God’s Inclusive Purpose
Isaiah 60: 1 – 6; Matthew 2: 1 – 12
Did God intend to have another religion or just expand the vision?
I went into the sailing shop this past week to buy a sailing hat. When I went up to pay there was a new person at the counter. The owner, whom I know, was possibly taking a break or on the water around Hobart. As he handed my credit card back he said; “You’re having some time off after your busy season?” I realised he had noticed my title ‘Reverend’ on the card. I replied, ‘No, just back to normal.’ He quickly responded saying that it must be the Wisemen’s soon. I commented that he was spot on as it was Epiphany this Sunday. Then he remarked how some German visitors had expressed their amazement that the Australian churches have the wise men at Christmas time, whereas in Germany they celebrate the Wisemen’s visit two months after Christmas. I said that the Germans are right. The wise men were nowhere near Jesus’ birthplace at ‘Christmas’ according to the Bible.
Our celebration of the birth of Jesus tends to telescope everything in a short time frame. It is liturgically helpful but historically unhelpful. That doesn’t mean that magi or wise men didn’t come from the east. It just means that we have to be more reflective to understand the meaning of all these events.
So what does Epiphany Sunday stand for? This story of the wise men’s visit tells us that the Gentile world recognised the importance of Jesus’ birth. These wise men or Magi are Gentiles. They are most likely from Iran where the study of stars and planets was a developed practice. The study of the stars combined the physical study of planets and stars – astronomy – and the interpretation of stars and planets and their affect on humans – astrology. What the wise men had observed were actual phenomena in the night sky. About 11 BC Halley’s comet came close to earth. There were three conjunctions of Jupiter and Saturn in 7 BC causing a single bright illumination in the night sky. Jupiter was a royal planet and Saturn sometimes represented the Jews. So this makes the Nativity star credible, although the notion of resting above the stable is mere literary licence.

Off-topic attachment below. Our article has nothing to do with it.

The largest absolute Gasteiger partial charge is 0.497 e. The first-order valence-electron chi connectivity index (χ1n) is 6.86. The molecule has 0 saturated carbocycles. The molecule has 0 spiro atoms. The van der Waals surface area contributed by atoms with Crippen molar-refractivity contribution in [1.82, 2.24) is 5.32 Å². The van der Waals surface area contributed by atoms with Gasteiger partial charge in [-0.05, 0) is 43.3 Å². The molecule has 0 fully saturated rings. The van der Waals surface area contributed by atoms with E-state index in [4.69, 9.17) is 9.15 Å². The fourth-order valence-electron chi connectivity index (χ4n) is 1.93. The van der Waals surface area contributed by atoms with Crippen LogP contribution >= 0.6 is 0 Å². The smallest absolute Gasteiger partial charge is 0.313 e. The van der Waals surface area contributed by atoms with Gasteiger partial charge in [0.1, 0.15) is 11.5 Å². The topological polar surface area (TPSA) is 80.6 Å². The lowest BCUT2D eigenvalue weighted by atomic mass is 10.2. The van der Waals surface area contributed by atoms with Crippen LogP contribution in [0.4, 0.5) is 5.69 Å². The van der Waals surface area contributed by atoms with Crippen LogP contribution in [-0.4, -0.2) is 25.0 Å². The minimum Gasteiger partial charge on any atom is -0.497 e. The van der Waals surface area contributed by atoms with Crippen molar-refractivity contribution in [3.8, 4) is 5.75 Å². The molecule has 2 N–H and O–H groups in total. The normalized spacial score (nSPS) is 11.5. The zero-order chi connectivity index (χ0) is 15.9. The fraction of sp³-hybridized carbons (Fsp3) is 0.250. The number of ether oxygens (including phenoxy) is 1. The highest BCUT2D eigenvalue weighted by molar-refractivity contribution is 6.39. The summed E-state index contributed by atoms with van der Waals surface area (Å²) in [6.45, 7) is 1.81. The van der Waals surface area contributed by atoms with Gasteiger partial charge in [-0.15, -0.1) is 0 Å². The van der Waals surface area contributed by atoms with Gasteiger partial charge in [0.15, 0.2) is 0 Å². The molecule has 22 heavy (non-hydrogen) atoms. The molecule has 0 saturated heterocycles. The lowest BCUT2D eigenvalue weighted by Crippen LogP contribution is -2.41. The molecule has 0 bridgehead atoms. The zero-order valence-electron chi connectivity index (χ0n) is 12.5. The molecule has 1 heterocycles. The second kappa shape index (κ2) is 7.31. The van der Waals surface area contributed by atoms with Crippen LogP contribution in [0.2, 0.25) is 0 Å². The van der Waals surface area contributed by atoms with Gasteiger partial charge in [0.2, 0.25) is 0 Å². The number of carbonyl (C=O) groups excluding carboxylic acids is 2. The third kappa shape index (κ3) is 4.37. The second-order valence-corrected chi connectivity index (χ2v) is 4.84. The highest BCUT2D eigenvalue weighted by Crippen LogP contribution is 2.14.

What most likely happened was that these men saw the phenomena in the night skies. They reflected and studied and came to the conclusion that the heavens pointed to the birth of a significant king. They concluded from their reflection that Israel was the most likely place. They then resolved to travel and search for this king to be born. They did the most obvious thing. They went to the royal house of Israel, King Herod. There they were pointed to Bethlehem. These wise men were rational and determined pursuers of truth. The heavens had shown the importance and they resolved to be part of it: a not uncommon human trait.
Epiphany is the revelation or manifestation of Christ to the Gentiles. The magi / wise men are the first examples of the Gentiles coming to Christ. The coming Christ meant the inclusion of the Gentiles as we shall see. Paul sees himself as the apostle to the Gentiles saying;
This is the reason that I Paul am a prisoner for Christ Jesus for the sake of you Gentiles who have become fellow heirs, members of the same body, and sharers in the promise in Christ Jesus through the gospel … . [See: Eph 3: 1-12]
To understand the full significance of the Gentiles inclusion we need to start the story at the beginning.
Firstly, let us remind ourselves that Jesus was a Jew, as were the disciples and the first Christians. The Jews traced their history back to God’s call of Abraham and Sarah. The Creator God called them to form a new community beginning with their family. God agreed to bless Abraham and Sarah and their offspring forever if they followed God, and that Abraham and Sarah’s children and their children would be a blessing to all peoples. In Genesis God says to Abraham and Sarah, “Go from your country … to the land that I will show you. I will make of you a great nation, and I will bless you, …, so that you will be a blessing … and in you all the families of the earth shall be blessed.” [Gen 12: 1-3] How could that happen? Abraham and Sarah began a community that pointed to God the Creator.